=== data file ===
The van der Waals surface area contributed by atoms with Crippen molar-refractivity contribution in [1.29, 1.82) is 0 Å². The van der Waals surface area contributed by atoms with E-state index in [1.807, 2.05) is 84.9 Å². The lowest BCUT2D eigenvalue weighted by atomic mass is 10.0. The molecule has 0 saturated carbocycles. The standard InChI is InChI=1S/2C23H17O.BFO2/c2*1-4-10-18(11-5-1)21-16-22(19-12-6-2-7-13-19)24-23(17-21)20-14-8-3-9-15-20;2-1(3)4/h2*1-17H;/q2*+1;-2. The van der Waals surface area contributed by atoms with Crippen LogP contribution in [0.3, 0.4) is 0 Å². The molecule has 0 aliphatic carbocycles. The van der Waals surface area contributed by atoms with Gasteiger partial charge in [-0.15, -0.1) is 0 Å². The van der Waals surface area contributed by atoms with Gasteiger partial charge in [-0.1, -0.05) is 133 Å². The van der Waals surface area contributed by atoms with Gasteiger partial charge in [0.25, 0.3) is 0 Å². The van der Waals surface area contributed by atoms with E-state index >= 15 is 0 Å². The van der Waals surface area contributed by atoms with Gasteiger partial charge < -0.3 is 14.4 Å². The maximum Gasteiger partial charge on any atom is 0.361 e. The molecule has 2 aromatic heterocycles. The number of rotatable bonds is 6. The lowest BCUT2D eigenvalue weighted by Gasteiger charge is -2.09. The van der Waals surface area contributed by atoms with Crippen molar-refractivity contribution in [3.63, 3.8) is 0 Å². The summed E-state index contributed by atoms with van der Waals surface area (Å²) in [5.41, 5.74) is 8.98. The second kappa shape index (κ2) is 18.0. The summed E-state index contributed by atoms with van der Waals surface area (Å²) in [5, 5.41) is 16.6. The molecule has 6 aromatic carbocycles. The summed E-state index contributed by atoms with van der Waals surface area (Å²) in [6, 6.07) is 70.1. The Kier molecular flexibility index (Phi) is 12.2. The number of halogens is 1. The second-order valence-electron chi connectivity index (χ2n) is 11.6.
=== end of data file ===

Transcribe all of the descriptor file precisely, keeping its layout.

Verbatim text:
The van der Waals surface area contributed by atoms with Crippen molar-refractivity contribution in [1.29, 1.82) is 0 Å². The van der Waals surface area contributed by atoms with E-state index in [1.807, 2.05) is 84.9 Å². The lowest BCUT2D eigenvalue weighted by atomic mass is 10.0. The molecule has 0 saturated carbocycles. The standard InChI is InChI=1S/2C23H17O.BFO2/c2*1-4-10-18(11-5-1)21-16-22(19-12-6-2-7-13-19)24-23(17-21)20-14-8-3-9-15-20;2-1(3)4/h2*1-17H;/q2*+1;-2. The van der Waals surface area contributed by atoms with Crippen LogP contribution in [0.3, 0.4) is 0 Å². The molecule has 0 aliphatic carbocycles. The van der Waals surface area contributed by atoms with Gasteiger partial charge in [-0.15, -0.1) is 0 Å². The van der Waals surface area contributed by atoms with Gasteiger partial charge in [-0.1, -0.05) is 133 Å². The van der Waals surface area contributed by atoms with Gasteiger partial charge in [0.25, 0.3) is 0 Å². The van der Waals surface area contributed by atoms with E-state index >= 15 is 0 Å². The van der Waals surface area contributed by atoms with Gasteiger partial charge < -0.3 is 14.4 Å². The maximum Gasteiger partial charge on any atom is 0.361 e. The molecule has 2 aromatic heterocycles. The number of rotatable bonds is 6. The lowest BCUT2D eigenvalue weighted by Gasteiger charge is -2.09. The van der Waals surface area contributed by atoms with Crippen molar-refractivity contribution in [3.63, 3.8) is 0 Å². The summed E-state index contributed by atoms with van der Waals surface area (Å²) in [5.41, 5.74) is 8.98. The second kappa shape index (κ2) is 18.0. The summed E-state index contributed by atoms with van der Waals surface area (Å²) in [5, 5.41) is 16.6. The molecule has 6 aromatic carbocycles. The summed E-state index contributed by atoms with van der Waals surface area (Å²) in [6, 6.07) is 70.1. The Kier molecular flexibility index (Phi) is 12.2. The number of halogens is 1. The second-order valence-electron chi connectivity index (χ2n) is 11.6.